Marijuana and Cannabis News
Stretching from the eastern edge of Los Angeles County, all the way to the western Arizona border, Riverside County in California's Inland Empire has been rapidly rising in the ranks of the most populous counties in the entire nation.
In an almost synchronized timeline of events, the population explosion in Riverside County coincided with the massive growth of medical marijuana demand in the region, and local growers soon found the Mediterranean-esque climate to be more than adequate for growing their own crops. However, a newly proposed county-wide ordinance would put an outright ban on outdoor cultivation of cannabis.
Last week we told you about At Home Baked, a Colorado marijuana edibles company, being forced to recall their product because health inspectors had an issue with their extraction process. Namely: the old washing machine they were using to make large batches of icewater hash. Now co-owner A.J. "Hashman" Ashkar, says he isn't sure why he's been singled out and that he was operating a clean, safe environment. Further, he says that Public Health Inspections had no prevue over his operations - that job is up to the state Marijuana Enforcement Division. And finally, he says he isn't doing anything out of the ordinary - everyone uses repurposed washing machines in the industry.
"We don't see the appropriate connection between the concentrate we're making and food," Ashkar says. "We kept the washing machine in a separate room from the kitchen."
Local beat cops just love busting stoners. Really, it's probably a pretty easy racket. They rarely fight back, and in many cases the arresting officer can score a 2-for-1 by nabbing a minority carrying some weed. That may sound harsh, but statistics have shown for quite some time that pot busts - particularly those involving minorities - are the low hanging fruit in the world of law enforcement.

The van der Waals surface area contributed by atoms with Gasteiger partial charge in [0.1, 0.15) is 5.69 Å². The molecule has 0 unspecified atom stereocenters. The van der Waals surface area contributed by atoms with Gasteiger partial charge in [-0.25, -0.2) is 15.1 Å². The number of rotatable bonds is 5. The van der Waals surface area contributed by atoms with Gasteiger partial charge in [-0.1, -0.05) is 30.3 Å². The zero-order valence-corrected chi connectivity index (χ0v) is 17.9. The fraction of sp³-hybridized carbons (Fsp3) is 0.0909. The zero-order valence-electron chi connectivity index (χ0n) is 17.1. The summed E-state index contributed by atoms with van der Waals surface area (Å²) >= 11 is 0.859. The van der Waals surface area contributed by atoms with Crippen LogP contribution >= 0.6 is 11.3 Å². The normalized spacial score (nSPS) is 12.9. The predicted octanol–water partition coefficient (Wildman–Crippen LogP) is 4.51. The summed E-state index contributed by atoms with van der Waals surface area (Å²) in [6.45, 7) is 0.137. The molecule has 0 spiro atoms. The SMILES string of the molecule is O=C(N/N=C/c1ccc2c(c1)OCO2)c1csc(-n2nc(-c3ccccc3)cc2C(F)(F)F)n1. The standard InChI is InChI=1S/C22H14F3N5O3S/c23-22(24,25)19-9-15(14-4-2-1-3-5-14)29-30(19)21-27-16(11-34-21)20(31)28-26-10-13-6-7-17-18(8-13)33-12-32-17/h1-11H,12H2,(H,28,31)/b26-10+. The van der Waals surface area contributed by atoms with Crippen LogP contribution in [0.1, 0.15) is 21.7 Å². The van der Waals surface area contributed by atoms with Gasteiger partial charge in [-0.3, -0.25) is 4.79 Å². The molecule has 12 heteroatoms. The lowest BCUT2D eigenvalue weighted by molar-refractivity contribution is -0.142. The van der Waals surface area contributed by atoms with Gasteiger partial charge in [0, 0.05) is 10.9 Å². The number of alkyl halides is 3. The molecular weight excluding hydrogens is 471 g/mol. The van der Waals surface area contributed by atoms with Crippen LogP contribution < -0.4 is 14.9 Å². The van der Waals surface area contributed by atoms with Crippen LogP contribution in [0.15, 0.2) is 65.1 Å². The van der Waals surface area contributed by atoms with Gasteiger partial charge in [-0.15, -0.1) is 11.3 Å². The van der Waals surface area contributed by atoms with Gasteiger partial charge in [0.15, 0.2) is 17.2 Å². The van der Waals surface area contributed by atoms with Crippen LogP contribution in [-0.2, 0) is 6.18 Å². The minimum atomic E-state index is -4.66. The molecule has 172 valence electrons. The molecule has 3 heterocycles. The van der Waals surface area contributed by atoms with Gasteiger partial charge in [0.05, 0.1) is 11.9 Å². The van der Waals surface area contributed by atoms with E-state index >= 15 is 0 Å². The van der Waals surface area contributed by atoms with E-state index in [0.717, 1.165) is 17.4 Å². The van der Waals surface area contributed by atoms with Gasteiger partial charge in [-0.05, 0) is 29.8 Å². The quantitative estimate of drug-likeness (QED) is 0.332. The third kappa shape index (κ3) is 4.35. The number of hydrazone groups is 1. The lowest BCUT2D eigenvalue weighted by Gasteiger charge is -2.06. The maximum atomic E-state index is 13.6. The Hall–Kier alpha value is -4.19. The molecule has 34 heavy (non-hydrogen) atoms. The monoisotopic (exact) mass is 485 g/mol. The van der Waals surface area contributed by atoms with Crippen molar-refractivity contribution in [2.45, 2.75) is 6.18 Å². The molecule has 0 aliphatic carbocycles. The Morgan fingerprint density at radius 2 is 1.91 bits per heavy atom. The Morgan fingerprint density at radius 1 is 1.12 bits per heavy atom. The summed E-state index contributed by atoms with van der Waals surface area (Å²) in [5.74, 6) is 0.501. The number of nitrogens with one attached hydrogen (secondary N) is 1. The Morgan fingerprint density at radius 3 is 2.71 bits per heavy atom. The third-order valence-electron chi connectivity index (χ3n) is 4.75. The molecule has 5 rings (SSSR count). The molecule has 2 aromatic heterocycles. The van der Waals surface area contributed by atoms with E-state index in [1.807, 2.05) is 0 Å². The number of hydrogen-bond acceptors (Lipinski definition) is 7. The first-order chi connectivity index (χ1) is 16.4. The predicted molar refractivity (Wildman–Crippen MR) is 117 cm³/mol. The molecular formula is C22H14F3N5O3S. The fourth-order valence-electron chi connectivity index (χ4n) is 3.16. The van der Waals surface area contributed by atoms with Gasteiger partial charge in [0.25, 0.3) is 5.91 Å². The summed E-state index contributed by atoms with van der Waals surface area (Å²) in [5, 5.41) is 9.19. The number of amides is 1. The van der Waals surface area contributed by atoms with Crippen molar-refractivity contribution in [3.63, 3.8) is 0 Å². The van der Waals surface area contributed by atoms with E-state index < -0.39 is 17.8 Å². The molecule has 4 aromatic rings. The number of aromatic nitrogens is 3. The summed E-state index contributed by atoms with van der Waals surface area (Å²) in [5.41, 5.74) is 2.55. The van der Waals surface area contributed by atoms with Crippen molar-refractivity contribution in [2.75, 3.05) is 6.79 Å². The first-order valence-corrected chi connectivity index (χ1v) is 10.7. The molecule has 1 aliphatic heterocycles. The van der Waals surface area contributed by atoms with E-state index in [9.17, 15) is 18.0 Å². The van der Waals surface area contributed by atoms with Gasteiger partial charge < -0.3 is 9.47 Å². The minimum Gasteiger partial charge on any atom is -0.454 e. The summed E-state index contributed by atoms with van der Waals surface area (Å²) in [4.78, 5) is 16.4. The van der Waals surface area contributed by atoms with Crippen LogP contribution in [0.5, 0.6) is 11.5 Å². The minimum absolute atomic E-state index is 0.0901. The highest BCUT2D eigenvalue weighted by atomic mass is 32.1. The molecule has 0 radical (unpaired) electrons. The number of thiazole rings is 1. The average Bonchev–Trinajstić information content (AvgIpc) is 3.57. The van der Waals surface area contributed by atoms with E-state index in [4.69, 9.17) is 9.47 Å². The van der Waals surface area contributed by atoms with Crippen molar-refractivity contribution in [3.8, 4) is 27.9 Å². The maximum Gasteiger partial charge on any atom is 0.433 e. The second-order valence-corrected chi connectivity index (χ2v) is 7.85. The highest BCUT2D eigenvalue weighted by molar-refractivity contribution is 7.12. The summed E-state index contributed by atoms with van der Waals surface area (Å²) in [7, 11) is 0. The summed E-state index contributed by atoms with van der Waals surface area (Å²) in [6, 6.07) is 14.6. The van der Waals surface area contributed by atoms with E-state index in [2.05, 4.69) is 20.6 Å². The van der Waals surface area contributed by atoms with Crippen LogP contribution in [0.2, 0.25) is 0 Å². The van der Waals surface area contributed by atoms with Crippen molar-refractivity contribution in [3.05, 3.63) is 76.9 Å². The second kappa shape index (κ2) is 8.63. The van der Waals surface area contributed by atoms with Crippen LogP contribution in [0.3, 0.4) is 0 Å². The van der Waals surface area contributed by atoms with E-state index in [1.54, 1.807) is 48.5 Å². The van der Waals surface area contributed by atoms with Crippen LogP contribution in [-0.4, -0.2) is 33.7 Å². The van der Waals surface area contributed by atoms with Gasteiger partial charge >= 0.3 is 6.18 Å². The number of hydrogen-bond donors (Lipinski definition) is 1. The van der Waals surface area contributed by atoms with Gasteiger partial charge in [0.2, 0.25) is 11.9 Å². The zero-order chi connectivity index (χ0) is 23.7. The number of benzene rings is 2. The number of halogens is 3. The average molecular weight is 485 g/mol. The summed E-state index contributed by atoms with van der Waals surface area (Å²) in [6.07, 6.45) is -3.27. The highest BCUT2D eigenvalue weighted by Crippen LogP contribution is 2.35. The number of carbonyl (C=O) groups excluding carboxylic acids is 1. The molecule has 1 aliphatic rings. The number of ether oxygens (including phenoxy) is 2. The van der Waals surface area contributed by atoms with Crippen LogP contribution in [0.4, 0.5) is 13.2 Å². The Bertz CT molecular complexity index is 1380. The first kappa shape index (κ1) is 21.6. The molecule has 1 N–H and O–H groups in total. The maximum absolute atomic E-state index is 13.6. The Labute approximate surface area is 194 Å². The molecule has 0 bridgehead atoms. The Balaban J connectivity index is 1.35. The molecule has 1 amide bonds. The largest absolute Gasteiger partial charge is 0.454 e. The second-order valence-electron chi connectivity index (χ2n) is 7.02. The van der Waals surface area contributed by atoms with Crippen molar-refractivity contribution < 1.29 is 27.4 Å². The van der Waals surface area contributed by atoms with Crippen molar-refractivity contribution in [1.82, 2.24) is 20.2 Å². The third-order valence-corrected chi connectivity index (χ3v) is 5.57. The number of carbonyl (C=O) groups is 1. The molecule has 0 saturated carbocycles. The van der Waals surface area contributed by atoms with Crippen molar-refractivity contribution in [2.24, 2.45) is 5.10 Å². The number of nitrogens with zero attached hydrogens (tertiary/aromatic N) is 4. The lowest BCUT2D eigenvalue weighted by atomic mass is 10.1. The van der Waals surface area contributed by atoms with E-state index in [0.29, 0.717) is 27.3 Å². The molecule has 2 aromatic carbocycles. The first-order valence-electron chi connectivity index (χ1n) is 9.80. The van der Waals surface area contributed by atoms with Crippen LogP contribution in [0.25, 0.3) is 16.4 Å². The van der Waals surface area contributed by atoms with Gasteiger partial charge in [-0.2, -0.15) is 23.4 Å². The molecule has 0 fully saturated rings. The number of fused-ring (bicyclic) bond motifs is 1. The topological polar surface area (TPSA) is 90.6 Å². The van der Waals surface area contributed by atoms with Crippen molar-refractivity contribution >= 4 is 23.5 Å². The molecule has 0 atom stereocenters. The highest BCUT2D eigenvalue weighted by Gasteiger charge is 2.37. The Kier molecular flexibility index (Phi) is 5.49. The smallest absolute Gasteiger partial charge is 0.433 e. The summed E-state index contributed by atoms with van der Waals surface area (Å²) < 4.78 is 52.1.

A review of the first six months of the new marijuana laws in Seattle, Washington has revealed equally disturbing numbers and trends. And shocking nobody, law enforcement spokespersons in America's fastest growing city are showing little sympathy for the terribly skewed results.
In an unprecedented move earlier this year, the U.S. Sentencing Commission voted to drastically reduce the sentencing recommendations for non-violent convicts of drug-related crimes.
Just this past Friday, in a move that received shockingly little press, that same U.S. Sentencing Commission voted unanimously to apply the same guidelines to eligible inmates already serving time behind bars. Though no inmates will see an early release thanks to the new legislation until November of 2015 at the earliest, experts says that as many as 46,000 currently incarcerated prisoners will be eligible to apply for an expedited sentence.
As we've reported, the University of Arizona fired the lead researcher of a study that looked at the therapeutic benefits of cannabis for treating people with post-traumatic stress disorder. While no reasons were given, Dr. Sue Sisley says that she was fired for political reasons and not because of her performance.